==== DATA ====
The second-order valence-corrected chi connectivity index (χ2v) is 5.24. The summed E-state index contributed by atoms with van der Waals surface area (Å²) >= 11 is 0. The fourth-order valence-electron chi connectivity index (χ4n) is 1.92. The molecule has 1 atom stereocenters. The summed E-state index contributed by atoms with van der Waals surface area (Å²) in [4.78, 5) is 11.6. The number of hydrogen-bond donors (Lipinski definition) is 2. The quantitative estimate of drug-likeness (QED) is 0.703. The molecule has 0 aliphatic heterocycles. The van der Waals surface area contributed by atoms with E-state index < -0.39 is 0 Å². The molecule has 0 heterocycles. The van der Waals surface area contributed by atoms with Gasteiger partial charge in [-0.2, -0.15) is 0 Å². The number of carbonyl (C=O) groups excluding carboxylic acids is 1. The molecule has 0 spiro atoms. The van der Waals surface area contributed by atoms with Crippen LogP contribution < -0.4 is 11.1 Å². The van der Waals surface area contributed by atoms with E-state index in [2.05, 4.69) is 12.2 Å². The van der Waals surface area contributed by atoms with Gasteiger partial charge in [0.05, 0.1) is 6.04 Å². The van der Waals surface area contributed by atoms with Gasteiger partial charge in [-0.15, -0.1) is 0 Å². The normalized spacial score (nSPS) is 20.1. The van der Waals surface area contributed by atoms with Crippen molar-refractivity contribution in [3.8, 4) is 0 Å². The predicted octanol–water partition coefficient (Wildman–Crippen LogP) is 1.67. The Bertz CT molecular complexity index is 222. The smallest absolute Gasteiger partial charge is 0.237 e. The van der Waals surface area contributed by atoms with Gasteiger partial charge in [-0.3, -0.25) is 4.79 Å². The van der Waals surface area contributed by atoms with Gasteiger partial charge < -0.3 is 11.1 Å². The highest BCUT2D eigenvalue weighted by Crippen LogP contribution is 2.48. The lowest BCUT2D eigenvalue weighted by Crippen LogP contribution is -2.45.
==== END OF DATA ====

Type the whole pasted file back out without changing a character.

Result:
The second-order valence-corrected chi connectivity index (χ2v) is 5.24. The summed E-state index contributed by atoms with van der Waals surface area (Å²) >= 11 is 0. The fourth-order valence-electron chi connectivity index (χ4n) is 1.92. The molecule has 1 atom stereocenters. The summed E-state index contributed by atoms with van der Waals surface area (Å²) in [4.78, 5) is 11.6. The number of hydrogen-bond donors (Lipinski definition) is 2. The quantitative estimate of drug-likeness (QED) is 0.703. The molecule has 0 aliphatic heterocycles. The van der Waals surface area contributed by atoms with E-state index < -0.39 is 0 Å². The molecule has 0 heterocycles. The van der Waals surface area contributed by atoms with Gasteiger partial charge in [-0.2, -0.15) is 0 Å². The number of carbonyl (C=O) groups excluding carboxylic acids is 1. The molecule has 0 spiro atoms. The van der Waals surface area contributed by atoms with Crippen LogP contribution < -0.4 is 11.1 Å². The van der Waals surface area contributed by atoms with E-state index in [2.05, 4.69) is 12.2 Å². The van der Waals surface area contributed by atoms with Gasteiger partial charge in [0.05, 0.1) is 6.04 Å². The van der Waals surface area contributed by atoms with Gasteiger partial charge in [-0.15, -0.1) is 0 Å². The normalized spacial score (nSPS) is 20.1. The van der Waals surface area contributed by atoms with Crippen molar-refractivity contribution in [3.8, 4) is 0 Å². The predicted octanol–water partition coefficient (Wildman–Crippen LogP) is 1.67. The Bertz CT molecular complexity index is 222. The smallest absolute Gasteiger partial charge is 0.237 e. The van der Waals surface area contributed by atoms with Gasteiger partial charge in [-0.3, -0.25) is 4.79 Å². The van der Waals surface area contributed by atoms with Gasteiger partial charge < -0.3 is 11.1 Å². The highest BCUT2D eigenvalue weighted by Crippen LogP contribution is 2.48. The lowest BCUT2D eigenvalue weighted by Crippen LogP contribution is -2.45.